No Michelin Stars for Pastors. Leaders Must Serve the Church, Not Glorify Themselves

The latest docuseries on Hillsong shows us our tendency to elevate pastors or preachers with charismatic personalities and good looks without giving due regard to character. As a pastor, watching was a helpful caution against the temptation to savor attention and my role in the spotlight.

Pastor-centered ministries are hardly new. This distorted view of shepherding leadership has been around since the early church. In his first letter to the Corinthians, Paul addressed a long list of issues, and the presence of factions in the church was at the top. There was “quarreling” (1 Cor. 1:11) among the Corinthians over their preferred leaders. Some looked to Paul. Others looked to Apollos. And yet others looked to Cephas. What did Paul say to correct the factions driven by pastor idolatry, and how might Paul’s words correct our own distorted vision of pastors?

Pastors and Deacons Both Serve

When writing to Corinth, Paul is careful to diminish the role of the gospel worker and elevate the God of the gospel. In chapter 3, he first draws from the agricultural world, identifying human gospel workers as those who plant and water gospel seed while identifying God as the One who brings growth from their labors (1 Cor. 3:6–9). He then illustrates the work of ministry as a construction project, one in which the church is God’s building set on the foundation of Jesus Christ. (1 Cor. 3:9–15). These are divinely inspired illustrations that accomplish what they set out to do: elevate God’s role and temper our role.

Paul is careful to diminish the role of the gospel worker and elevate the God of the gospel.

Another helpful illustration from this passage comes from the culinary world. The word “servants” is of special importance in these verses. In verse 5 Paul states, “What then is Apollos? What is Paul? Servants through whom you believed, as the Lord assigned to each” (1 Cor. 3:5). In the Greek, the word for servants is diakonoi, the same word used in other places for “attendants” (Matt. 22:13), “minister” (2 Cor. 3:6Eph. 3:7), and “deacons” (Phil. 1:11 Tim. 3:8, 12). Paul is not conflating the office of elder and deacon here. He’s highlighting that both offices are characterized by serving.

One way the word diakonos can be translated is “waiter.” In Acts 6:2, the term is used to describe “serving tables.” In that passage, there were needs that couldn’t be met by the Twelve alone. So they equipped and commissioned faithful servants to tend to the church’s physical needs. First Corinthians makes clear that serving—or waiting tables—is the role of deacons and pastors alike. Deacons serve the church a feast of tangible provisions; pastors serve the church with the feast of the Word.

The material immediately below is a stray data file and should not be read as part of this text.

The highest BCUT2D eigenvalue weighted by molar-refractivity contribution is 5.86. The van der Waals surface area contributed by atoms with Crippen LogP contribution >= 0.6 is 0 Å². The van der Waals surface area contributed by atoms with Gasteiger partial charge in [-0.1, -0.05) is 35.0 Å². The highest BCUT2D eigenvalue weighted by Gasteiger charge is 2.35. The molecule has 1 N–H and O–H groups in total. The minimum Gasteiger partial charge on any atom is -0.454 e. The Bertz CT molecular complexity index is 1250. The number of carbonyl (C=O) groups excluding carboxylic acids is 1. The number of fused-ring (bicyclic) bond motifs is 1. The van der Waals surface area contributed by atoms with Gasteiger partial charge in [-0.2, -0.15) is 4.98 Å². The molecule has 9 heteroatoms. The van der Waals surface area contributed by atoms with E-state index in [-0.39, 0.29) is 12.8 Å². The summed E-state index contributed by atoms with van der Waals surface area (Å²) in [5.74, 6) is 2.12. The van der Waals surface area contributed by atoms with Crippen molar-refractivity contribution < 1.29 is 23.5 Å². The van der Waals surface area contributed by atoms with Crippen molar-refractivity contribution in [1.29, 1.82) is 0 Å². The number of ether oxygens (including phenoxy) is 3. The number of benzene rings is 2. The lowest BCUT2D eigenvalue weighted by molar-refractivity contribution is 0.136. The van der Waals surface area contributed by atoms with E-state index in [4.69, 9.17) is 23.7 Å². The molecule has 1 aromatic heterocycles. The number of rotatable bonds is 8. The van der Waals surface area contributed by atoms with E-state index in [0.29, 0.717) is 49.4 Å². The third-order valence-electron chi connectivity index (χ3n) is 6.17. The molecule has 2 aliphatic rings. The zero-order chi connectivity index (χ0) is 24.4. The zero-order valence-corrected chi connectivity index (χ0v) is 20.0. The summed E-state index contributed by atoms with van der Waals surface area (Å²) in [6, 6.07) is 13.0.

Don’t Glorify the Waiter

In his book Dangerous Calling, Paul David Tripp cautions pastors against the ever-present danger of glory. He writes. “Perhaps there is no more powerful, seductive, and deceitful temptation in ministry than self-glory.” Should we begin to think of ourselves too highly, he warns, “You’ll constantly confuse being an ambassador with being a king” (167).

There are many Michelin-star chefs, but there are no Michelin-star waiters.

In the culinary world, earning a Michelin star is the greatest honor for both a restaurant and a chef. Michelin celebrates great achievements in the food industry on a scale of one to three stars. There are many Michelin-star chefs, but there are no Michelin-star waiters. Waiters are important, of course. A good wait staff is vital to making the dining experience enjoyable. They work hard, serve well, and deserve pay for their efforts. In the end, however, they aren’t the chef.

Pastors who recognize their calling to serve the church’s table by delivering the feast of the gospel ought to be careful not to take too much glory for themselves. Pastors should be honored and paid well (1 Tim. 5:17–18), but glory is reserved for God alone. To continue with our analogy—and Paul’s imagery—you’ll constantly confuse being a servant-waiter with being the celebrated chef.

So, pastors, let’s deliver the feast of the gospel to our people each week and let them savor Christ. Only he is the bread of life that can satisfy the confused cravings of our starving world. Let’s humbly seek to serve our people rather than seek to be served by accolades. Remember, there are no Michelin-star pastors.